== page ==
Fever and an Abdominal Mass .pdf



Nom original: Fever and an Abdominal Mass.pdfTitre: Case 24-2017Auteur: Shah Uzma, Goldstein Allan M., Gee Michael S., Deshpande Vikram

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The

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Case Records of the Massachusetts General Hospital
Founded by Richard C. Cabot
Eric S. Rosenberg, M.D., Editor
Virginia M. Pierce, M.D., David M. Dudzinski, M.D., Meridale V. Baggett, M.D.,
Dennis C. Sgroi, M.D., Jo‑Anne O. Shepard, M.D., Associate Editors
Allison R. Bond, M.D., Case Records Editorial Fellow
Emily K. McDonald, Sally H. Ebeling, Production Editors

Case 24-2017: An 8-Month-Old Girl
with Fever and an Abdominal Mass
Uzma Shah, M.D., Allan M. Goldstein, M.D., Michael S. Gee, M.D., Ph.D.,
and Vikram Deshpande, M.D.​​

Pr e sen tat ion of C a se
From the Departments of Pediatrics (U.S.),
Pediatric Surgery (A.M.G.), Radiology
(M.S.G.), and Pathology (V.D.), Massa‑
chusetts General Hospital, and the De‑
partments of Pediatrics (U.S.), Surgery
(A.M.G.), Radiology (M.S.G.), and Pa‑
thology (V.D.), Harvard Medical School
— both in Boston.
N Engl J Med 2017;377:574-82.
DOI: 10.1056/NEJMcpc1616393
Copyright © 2017 Massachusetts Medical Society.

574

Dr. Rajitha Venkatesh (Pediatrics): An 8-month-old girl was admitted to this hospital
because of fever and an abdominal mass.
The patient had been in her usual good health until approximately 6 days before
admission, when she passed a large stool surrounded by clotted blood. During the
next 4 days, she had intermittent fevers with associated irritability, as well as decreased oral intake without emesis. She continued to produce 6 to 8 wet diapers
per day and to pass soft, brown stools. During the day before admission, a mild
cough developed. The patient was evaluated in the office of her pediatrician, and
abdominal ultrasonography was scheduled for the next day. That evening, her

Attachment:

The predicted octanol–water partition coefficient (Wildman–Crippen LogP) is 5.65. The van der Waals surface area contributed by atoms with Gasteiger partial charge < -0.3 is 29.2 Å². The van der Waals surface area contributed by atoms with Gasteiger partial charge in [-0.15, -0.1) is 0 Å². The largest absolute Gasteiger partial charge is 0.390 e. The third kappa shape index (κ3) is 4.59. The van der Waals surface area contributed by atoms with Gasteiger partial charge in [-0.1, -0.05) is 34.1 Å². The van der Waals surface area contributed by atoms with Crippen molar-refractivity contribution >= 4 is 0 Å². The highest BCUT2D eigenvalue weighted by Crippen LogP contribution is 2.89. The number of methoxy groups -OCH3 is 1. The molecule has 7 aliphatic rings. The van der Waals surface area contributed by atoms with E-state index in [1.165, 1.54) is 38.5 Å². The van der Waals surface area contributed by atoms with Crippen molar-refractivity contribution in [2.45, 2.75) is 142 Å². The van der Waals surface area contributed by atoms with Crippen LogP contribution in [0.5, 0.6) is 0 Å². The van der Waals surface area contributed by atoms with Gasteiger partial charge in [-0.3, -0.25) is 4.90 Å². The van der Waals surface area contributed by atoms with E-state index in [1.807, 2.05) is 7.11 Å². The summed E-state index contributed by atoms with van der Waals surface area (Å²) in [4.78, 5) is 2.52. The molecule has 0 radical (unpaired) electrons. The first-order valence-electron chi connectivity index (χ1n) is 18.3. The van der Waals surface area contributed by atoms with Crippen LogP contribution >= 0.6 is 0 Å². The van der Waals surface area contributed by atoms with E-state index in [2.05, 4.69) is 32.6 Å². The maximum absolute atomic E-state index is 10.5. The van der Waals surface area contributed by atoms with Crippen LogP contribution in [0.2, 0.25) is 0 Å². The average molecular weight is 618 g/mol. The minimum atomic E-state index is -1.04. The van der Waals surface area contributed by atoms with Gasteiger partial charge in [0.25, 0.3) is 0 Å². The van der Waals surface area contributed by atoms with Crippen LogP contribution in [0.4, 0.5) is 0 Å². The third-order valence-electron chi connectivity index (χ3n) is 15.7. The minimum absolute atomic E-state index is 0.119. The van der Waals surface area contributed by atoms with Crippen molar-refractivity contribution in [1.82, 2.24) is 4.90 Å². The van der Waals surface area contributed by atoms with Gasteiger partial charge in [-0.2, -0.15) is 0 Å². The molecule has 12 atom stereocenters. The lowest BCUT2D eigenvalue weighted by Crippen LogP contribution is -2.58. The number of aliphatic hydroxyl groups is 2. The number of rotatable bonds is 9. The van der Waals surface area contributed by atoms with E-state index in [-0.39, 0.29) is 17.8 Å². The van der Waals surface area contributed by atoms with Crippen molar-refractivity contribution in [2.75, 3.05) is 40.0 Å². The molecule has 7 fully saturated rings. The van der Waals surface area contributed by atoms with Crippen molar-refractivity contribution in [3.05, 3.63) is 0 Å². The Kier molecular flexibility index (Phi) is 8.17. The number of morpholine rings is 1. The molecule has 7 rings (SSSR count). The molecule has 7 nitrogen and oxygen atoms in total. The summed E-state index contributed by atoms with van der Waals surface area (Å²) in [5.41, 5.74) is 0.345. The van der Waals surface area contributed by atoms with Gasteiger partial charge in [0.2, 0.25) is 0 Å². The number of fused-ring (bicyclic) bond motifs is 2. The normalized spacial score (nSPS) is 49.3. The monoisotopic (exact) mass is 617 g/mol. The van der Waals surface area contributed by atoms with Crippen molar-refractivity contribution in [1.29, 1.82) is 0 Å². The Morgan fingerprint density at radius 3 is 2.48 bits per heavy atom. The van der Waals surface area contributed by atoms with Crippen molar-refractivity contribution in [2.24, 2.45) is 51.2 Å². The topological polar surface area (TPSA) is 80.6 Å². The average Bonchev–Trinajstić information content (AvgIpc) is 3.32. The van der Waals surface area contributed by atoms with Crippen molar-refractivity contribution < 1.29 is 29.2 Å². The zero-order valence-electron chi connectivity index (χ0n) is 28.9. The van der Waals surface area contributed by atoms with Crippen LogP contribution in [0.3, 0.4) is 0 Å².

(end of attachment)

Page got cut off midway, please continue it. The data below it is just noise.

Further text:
temperature rose to 40.3°C; her parents administered ibuprofen and took her to
the emergency department of another hospital.
On examination at the other hospital, the patient appeared to be in mild discomfort. The temperature was 39.4°C, the blood pressure 102/58 mm Hg, the pulse
170 beats per minute, the respiratory rate 32 breaths per minute, and the oxygen
saturation 99% while she was breathing ambient air. The weight was 9.53 kg (93rd
percentile). The fontanelle was open, soft, and flat. The abdomen was moderately
distended, with normal bowel sounds and no apparent tenderness on palpation;
the remainder of the examination was normal. Acetaminophen was administered,
and the temperature decreased to 36.1°C. Analysis of a urine specimen obtained by
means of catheterization revealed a pH of 5.0, a specific gravity of 1.005, a small
amount of blood, and a urobilinogen level of 0.2 mg per deciliter and was otherwise normal. A blood specimen could not be obtained.
Dr. Michael S. Gee: Abdominal radiography (Fig. 1A), performed with the patient
in an upright position, revealed the absence of bowel gas in the midabdomen and
peripheral displacement of multiple bowel loops, findings suggestive of an abdominal mass; there was a nonobstructive bowel-gas pattern and no free intraperitoneal air or abnormal calcifications. Abdominal ultrasonography (Fig. 1B)
revealed a large, thick-walled complex cystic mass in the midabdomen that had
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Case Records of the Massachuset ts Gener al Hospital

internal dependent debris and multiple mural
satellite cysts. The mass was located predominantly to the left of the midline, displaced the
left kidney laterally, and did not have internal
vascularity on Doppler imaging.
Dr. Venkatesh: The patient was transferred to
this hospital 4.5 hours after her arrival at the
other hospital.
The patient had been born after an uncomplicated gestation of 41 weeks’ duration. When she
was 6.25 months of age (7.5 weeks before this
evaluation), she was seen in the emergency department of the other hospital because she had
four episodes of vomiting over a 3-hour period;
she had associated grunting that was suggestive
of abdominal pain but had no constipation, fever,
or bleeding. On examination at that time, she was
afebrile and weighed 8.15 kg (84th percentile);
she had mild abdominal distention and voluntary guarding but had no palpable mass or organomegaly. Abdominal radiography revealed a nonspecific bowel-gas pattern. She was able to
receive several feedings without complication,
and she returned home.
The patient’s childhood immunizations were
current. She took no medications and had no
known allergies. She lived with her parents, a
sibling, and other relatives. Her maternal grandfather had had colon cancer, and a paternal aunt
had died at 20 years of age because of cancer
that had been initially manifested by an abdominal cyst; there was no family history of
inflammatory bowel disease.
On examination, the patient was fussy but
consolable. The temperature was 36.3°C, the blood
pressure 105/52 mm Hg, the pulse 122 beats per
minute, the respiratory rate 32 breaths per minute, and the oxygen saturation 98% while she was
breathing ambient air. The abdomen was soft
and distended. On palpation, there was a firm
fullness above the pubis but no discrete mass.